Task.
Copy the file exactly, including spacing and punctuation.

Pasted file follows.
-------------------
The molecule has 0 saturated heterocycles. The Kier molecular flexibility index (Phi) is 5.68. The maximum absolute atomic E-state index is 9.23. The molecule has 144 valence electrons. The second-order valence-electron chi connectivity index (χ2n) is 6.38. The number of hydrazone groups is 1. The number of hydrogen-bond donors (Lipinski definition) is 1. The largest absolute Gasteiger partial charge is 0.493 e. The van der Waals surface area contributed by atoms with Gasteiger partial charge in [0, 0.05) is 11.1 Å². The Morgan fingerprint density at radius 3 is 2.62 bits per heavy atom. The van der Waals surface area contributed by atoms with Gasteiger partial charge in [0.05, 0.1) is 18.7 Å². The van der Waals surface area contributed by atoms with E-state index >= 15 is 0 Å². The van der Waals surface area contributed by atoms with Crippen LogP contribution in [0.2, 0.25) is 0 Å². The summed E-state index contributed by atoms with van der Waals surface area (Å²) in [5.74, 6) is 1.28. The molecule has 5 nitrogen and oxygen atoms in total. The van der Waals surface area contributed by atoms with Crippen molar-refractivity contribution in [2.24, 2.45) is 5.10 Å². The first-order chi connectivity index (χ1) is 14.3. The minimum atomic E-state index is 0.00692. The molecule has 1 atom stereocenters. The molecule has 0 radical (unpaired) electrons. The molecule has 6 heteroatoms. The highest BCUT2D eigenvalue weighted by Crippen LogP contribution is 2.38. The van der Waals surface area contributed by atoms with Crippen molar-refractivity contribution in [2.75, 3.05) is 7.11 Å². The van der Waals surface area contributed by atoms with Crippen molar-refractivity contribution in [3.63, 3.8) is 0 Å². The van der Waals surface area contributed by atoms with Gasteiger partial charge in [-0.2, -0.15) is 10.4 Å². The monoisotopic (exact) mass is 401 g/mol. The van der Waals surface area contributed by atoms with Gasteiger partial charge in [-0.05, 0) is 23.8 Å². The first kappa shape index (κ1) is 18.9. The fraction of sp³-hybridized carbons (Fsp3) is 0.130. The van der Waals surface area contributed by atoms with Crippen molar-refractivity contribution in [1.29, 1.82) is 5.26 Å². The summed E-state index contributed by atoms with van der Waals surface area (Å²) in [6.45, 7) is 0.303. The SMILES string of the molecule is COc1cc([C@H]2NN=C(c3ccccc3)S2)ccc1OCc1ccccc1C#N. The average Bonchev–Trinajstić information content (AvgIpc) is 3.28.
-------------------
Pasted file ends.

The molecule has 0 saturated heterocycles. The Kier molecular flexibility index (Phi) is 5.68. The maximum absolute atomic E-state index is 9.23. The molecule has 144 valence electrons. The second-order valence-electron chi connectivity index (χ2n) is 6.38. The number of hydrazone groups is 1. The number of hydrogen-bond donors (Lipinski definition) is 1. The largest absolute Gasteiger partial charge is 0.493 e. The van der Waals surface area contributed by atoms with Gasteiger partial charge in [0, 0.05) is 11.1 Å². The Morgan fingerprint density at radius 3 is 2.62 bits per heavy atom. The van der Waals surface area contributed by atoms with Gasteiger partial charge in [0.05, 0.1) is 18.7 Å². The van der Waals surface area contributed by atoms with E-state index >= 15 is 0 Å². The van der Waals surface area contributed by atoms with Crippen LogP contribution in [0.2, 0.25) is 0 Å². The summed E-state index contributed by atoms with van der Waals surface area (Å²) in [5.74, 6) is 1.28. The molecule has 5 nitrogen and oxygen atoms in total. The van der Waals surface area contributed by atoms with Crippen molar-refractivity contribution in [2.24, 2.45) is 5.10 Å². The first-order chi connectivity index (χ1) is 14.3. The minimum atomic E-state index is 0.00692. The molecule has 1 atom stereocenters. The molecule has 0 radical (unpaired) electrons. The molecule has 6 heteroatoms. The highest BCUT2D eigenvalue weighted by Crippen LogP contribution is 2.38. The van der Waals surface area contributed by atoms with Crippen molar-refractivity contribution in [2.75, 3.05) is 7.11 Å². The van der Waals surface area contributed by atoms with Crippen molar-refractivity contribution in [3.63, 3.8) is 0 Å². The van der Waals surface area contributed by atoms with Gasteiger partial charge in [-0.2, -0.15) is 10.4 Å². The monoisotopic (exact) mass is 401 g/mol. The van der Waals surface area contributed by atoms with Gasteiger partial charge in [-0.05, 0) is 23.8 Å². The first kappa shape index (κ1) is 18.9. The fraction of sp³-hybridized carbons (Fsp3) is 0.130. The van der Waals surface area contributed by atoms with Crippen molar-refractivity contribution in [1.29, 1.82) is 5.26 Å². The summed E-state index contributed by atoms with van der Waals surface area (Å²) in [6.45, 7) is 0.303. The SMILES string of the molecule is COc1cc([C@H]2NN=C(c3ccccc3)S2)ccc1OCc1ccccc1C#N. The average Bonchev–Trinajstić information content (AvgIpc) is 3.28.